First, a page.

• RAID 10 (1+0)  – A combination of the best features of both RAID 0 and RAID 1, this array setup requires the use of at least four  drives to stripe data across multiple drives while simultaneously duplicating that same information to additional drives. In this setup, you receive the speed bonuses of RAID 0 and the data redundancy advantages of RAID 1. Since everything in RAID 10 is mirrored, the amount of total usable space will be half the total capacity of the disks in the array. For example, if you have four 2TB disks, the total amount of usable space available would be 4TB.

Check out our blog What is RAID for more detailed information about the types of RAID. 

What modes does on-board RAID support?

The complexity of a supported RAID setup will depend on the particular motherboard you’re using. In general, most boards that support RAID will be able to handle some form of RAID 0 or 1, with many fully capable of controlling a 0+1 array. Of course, a dedicated controller will likely come packaged with more advanced features and capabilities to allow for more intricate control of array settings. However, for the majority of users interested in achieving moderate performance speed increases or basic data redundancy, those goals can often be achieved with the RAID functionality built into many of today’s motherboards.

What is a RAID controller?

A RAID controller (also commonly referred to as a RAID controller card) is hardware like a card or chip that manages the hard disk drives (HDDs) or solid-state drives (SSDs) in a computer or RAID array to leverage the benefits of RAID. It’s important to understand your system’s capabilities because not every RAID setup needs a RAID controller card.

When should you consider an add-on RAID controller?

Even with the enhanced on-board capabilities of modern systems, there are still a number of instances where a dedicated controller is a sound investment. The most obvious situation stems from the fact that not all motherboards support on-board RAID. If you need to set up data redundancy or stiping on a legacy system, installing a RAID controller card is a simple procedure that can get you up and running quickly.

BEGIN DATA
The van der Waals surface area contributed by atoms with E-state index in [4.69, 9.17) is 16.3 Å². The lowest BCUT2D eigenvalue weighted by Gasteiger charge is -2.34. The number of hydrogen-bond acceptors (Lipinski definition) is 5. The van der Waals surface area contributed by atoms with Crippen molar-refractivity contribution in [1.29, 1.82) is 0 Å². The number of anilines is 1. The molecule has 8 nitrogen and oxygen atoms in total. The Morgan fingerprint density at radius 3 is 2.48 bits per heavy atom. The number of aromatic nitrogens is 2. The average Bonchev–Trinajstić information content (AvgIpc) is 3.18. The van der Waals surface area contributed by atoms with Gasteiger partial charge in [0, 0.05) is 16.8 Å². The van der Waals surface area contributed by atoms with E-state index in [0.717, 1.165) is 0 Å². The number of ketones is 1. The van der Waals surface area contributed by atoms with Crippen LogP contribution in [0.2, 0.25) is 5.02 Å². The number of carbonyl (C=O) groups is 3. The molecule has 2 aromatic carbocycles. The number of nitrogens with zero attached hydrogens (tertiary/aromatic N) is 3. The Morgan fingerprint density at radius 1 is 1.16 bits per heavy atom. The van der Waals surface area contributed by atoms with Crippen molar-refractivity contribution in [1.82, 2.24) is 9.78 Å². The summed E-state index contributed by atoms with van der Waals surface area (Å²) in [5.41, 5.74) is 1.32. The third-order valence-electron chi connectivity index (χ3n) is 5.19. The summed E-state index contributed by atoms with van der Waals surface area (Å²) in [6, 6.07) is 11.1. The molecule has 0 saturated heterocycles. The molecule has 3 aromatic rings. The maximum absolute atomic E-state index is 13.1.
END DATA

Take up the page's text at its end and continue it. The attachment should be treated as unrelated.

At OnLogic, we occasionally work with customers who are interested in implementing more complex array setups involving multiple hard drives in various RAID configurations. When executing the other forms of RAID (additional modes may stripe data at the bit or byte level paired with duplication), we often recommend a dedicated controller to ensure proper implementation and allow for more exact control over array setup and maintenance.

Every redundant array application will have its own variables and requirements. The best way to determine if the included RAID functionality of a system will be sufficient for your needs is to speak with one of our technical sales experts. If you’re considering a RAID setup for your industrial application, or have questions about how RAID could benefit your business, contact us today.

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About the Author: Darek Fanton

Darek is the Communications Manager at OnLogic. His passion for both journalism and technology has led him from the newsrooms of local papers to the manufacturing floor of IBM. His background in news gathering has him always on the lookout for the latest in emerging tech and the best ways to share that information with readers. In addition to his affinity for words, Darek is a music lover, juggler and huge fan of terrible jokes.